think-cell Niceties in PowerPoint

think-cell Niceties in PowerPoint

Created: Monday, October 3, 2022, posted by at 9:30 am

1 Star2 Stars3 Stars4 Stars5 Stars (7 votes, average: 4.57 out of 5)

We already explored think-cell, an extensive graphic visualization and charting add-in for PowerPoint in our Five Best Features of think-cell post. However, did you know that think-cell adds some small niceties in PowerPoint that are not documented anywhere, and which were discovered by accident?

Get think-cell and Use These Features

Did you know that you can get a trial of think-cell and use these features? Even better, you can get an extended trial if you use this link!

Plus, on the same link, you will find a usually unavailable option to subscribe to think-cell with just one user. Normally, you need to have at least 5 users signed on to be able to subscribe to think-cell.

Yes, there are at least three extra timesaving features that think-cell adds, and all three of these features have nothing to do with charting. In fact, they relate to language settings, creating quick graphics, and replacing fonts in PowerPoint. Without further ado, let us look at these goodies that think-cell places within PowerPoint.

think-cell Niceties in PowerPoint

think-cell Niceties in PowerPoint

1. Language Settings

Typically, when you set the language for any text container in PowerPoint, you are limited to changing the proofing language only for the selected text container, such as a text box, placeholder, shape, etc. Yes, you can change the language for the entire outline in PowerPoint, but even that is limited to just text placeholders and leaves text within text boxes and shapes unchanged.

You May Also Like: Text Placeholders vs. Text Boxes in PowerPoint

However, think-cell adds the ability to change the proofing language for all text containers on the slide or even all text containers within the presentation deck.

To find these options, make sure that think-cell is installed and activated. Then, follow these steps to change the proofing language:

  1. Select any one text container, as shown in Figure 1, below. Next, click the Language option on the Status Bar, as shown highlighted in red within Figure 1.
  2. Text container selected

2. Copy from Excel to Multiple Shapes

This is an almost unbelievable option. Why is this unbelievable? That’s because no one has spoken about this feature, nor can you find it anywhere in think-cell’s documentation. I wish to thank think-cell’s Robin Jung for sharing this feature. Surely, this will help many PowerPoint users quickly create diagrams in PowerPoint using shapes and text.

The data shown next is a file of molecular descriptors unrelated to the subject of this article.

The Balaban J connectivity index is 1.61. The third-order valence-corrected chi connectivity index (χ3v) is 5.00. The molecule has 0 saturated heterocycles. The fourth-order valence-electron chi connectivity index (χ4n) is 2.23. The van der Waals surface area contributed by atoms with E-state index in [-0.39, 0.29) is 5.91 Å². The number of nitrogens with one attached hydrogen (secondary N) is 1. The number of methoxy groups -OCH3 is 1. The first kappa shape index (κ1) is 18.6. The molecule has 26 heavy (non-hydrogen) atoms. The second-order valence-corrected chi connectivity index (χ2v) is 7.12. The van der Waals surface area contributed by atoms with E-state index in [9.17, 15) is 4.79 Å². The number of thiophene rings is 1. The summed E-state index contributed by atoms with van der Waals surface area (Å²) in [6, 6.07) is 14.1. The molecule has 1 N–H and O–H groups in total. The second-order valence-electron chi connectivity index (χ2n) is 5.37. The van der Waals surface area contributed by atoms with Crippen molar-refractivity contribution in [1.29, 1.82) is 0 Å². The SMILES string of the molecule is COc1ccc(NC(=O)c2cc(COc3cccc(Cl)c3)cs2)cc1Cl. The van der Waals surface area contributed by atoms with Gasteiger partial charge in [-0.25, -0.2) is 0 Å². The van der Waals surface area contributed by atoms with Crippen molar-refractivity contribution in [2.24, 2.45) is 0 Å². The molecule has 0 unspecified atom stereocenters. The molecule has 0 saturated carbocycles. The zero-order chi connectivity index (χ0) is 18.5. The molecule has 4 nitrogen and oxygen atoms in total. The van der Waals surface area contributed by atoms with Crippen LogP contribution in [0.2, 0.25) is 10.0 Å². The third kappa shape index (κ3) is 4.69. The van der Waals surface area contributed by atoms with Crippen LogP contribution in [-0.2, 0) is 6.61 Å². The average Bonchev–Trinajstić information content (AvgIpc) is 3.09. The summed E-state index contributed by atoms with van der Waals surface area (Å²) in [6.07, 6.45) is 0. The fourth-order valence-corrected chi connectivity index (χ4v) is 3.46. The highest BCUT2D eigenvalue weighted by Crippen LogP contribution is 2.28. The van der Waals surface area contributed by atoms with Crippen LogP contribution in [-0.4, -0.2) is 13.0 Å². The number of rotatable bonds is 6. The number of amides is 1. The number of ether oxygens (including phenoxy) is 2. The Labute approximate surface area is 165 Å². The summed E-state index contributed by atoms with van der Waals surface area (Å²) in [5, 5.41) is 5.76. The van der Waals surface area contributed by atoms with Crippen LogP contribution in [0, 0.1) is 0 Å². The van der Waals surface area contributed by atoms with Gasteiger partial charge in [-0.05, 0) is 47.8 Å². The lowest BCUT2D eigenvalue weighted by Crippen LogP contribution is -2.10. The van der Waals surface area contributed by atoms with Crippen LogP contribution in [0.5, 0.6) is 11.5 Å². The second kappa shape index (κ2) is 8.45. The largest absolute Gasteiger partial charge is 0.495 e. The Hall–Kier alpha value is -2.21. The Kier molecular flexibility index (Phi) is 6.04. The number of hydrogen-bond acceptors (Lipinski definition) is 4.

Follow these steps to copy content from Excel to multiple shapes in your PowerPoint slide:

  1. Make sure think-cell is installed, and also active within both Excel and PowerPoint. Launch both programs. If you are working with new files, there’s no need to save the files although it’s a good idea to work with saved files.
  2. Now within Excel, create some cell content. We created a list of months, which was easy because we just typed January and used the AutoFill feature to populate the remaining cells with the other months, as shown in Figure 4, below.
  3. Form Fill in Excel

For this trick to work optimally, you must ensure that the number of shapes available on your PowerPoint slide is the same as the number of cells you copy from Excel. This technique can save you hours of work.

3. Replace Fonts

The final feature in think-cell we are exploring is the Replace Fonts option. This is an existing PowerPoint feature that think-cell makes so much more powerful.

Follow these steps to explore options within the Replace Font dialog box:

  1. Open any presentation where you want to replace fonts. Now, access the Home tab of the Ribbon. Next, click on the Replace button to bring up a small flyout menu, as shown in Figure 8, below. Now click on the Replace Fonts option, highlighted in red within Figure 8.
  2. Replace Fonts

As you can see, as in the three features explained above, you could be using think-cell’s amazing features even without being aware that you are using think-cell!

Related Posts

Microsoft and the Office logo are trademarks or registered trademarks of Microsoft Corporation in the United States and/or other countries.

Plagiarism will be detected by Copyscape

© 2000-2024, Geetesh Bajaj - All rights reserved.

since November 02, 2000